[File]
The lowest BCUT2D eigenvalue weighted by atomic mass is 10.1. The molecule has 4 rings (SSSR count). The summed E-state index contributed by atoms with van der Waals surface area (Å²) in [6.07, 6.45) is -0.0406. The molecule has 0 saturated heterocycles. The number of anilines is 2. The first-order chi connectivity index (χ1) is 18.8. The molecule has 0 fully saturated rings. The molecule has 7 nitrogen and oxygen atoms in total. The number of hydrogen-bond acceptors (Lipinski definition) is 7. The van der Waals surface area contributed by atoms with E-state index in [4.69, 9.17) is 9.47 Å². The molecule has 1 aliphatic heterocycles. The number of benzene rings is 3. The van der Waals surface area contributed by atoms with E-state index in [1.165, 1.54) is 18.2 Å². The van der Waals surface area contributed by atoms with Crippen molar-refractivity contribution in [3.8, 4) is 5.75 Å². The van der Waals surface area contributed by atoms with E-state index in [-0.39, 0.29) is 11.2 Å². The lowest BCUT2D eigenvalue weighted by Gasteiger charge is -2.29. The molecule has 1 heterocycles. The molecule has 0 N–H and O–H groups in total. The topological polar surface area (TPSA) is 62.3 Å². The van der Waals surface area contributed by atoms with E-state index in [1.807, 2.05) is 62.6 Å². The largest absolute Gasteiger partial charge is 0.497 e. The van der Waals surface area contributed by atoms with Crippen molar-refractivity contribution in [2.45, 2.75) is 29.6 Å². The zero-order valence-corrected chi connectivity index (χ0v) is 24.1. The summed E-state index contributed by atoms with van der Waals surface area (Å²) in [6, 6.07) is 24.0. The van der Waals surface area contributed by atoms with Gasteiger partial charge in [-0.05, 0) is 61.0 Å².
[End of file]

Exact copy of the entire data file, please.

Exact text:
The lowest BCUT2D eigenvalue weighted by atomic mass is 10.1. The molecule has 4 rings (SSSR count). The summed E-state index contributed by atoms with van der Waals surface area (Å²) in [6.07, 6.45) is -0.0406. The molecule has 0 saturated heterocycles. The number of anilines is 2. The first-order chi connectivity index (χ1) is 18.8. The molecule has 0 fully saturated rings. The molecule has 7 nitrogen and oxygen atoms in total. The number of hydrogen-bond acceptors (Lipinski definition) is 7. The van der Waals surface area contributed by atoms with E-state index in [4.69, 9.17) is 9.47 Å². The molecule has 1 aliphatic heterocycles. The number of benzene rings is 3. The van der Waals surface area contributed by atoms with E-state index in [1.165, 1.54) is 18.2 Å². The van der Waals surface area contributed by atoms with Crippen molar-refractivity contribution in [3.8, 4) is 5.75 Å². The van der Waals surface area contributed by atoms with E-state index in [-0.39, 0.29) is 11.2 Å². The lowest BCUT2D eigenvalue weighted by Gasteiger charge is -2.29. The molecule has 1 heterocycles. The molecule has 0 N–H and O–H groups in total. The topological polar surface area (TPSA) is 62.3 Å². The van der Waals surface area contributed by atoms with E-state index in [1.807, 2.05) is 62.6 Å². The largest absolute Gasteiger partial charge is 0.497 e. The van der Waals surface area contributed by atoms with Crippen molar-refractivity contribution in [2.45, 2.75) is 29.6 Å². The zero-order valence-corrected chi connectivity index (χ0v) is 24.1. The summed E-state index contributed by atoms with van der Waals surface area (Å²) in [6, 6.07) is 24.0. The van der Waals surface area contributed by atoms with Gasteiger partial charge in [-0.05, 0) is 61.0 Å².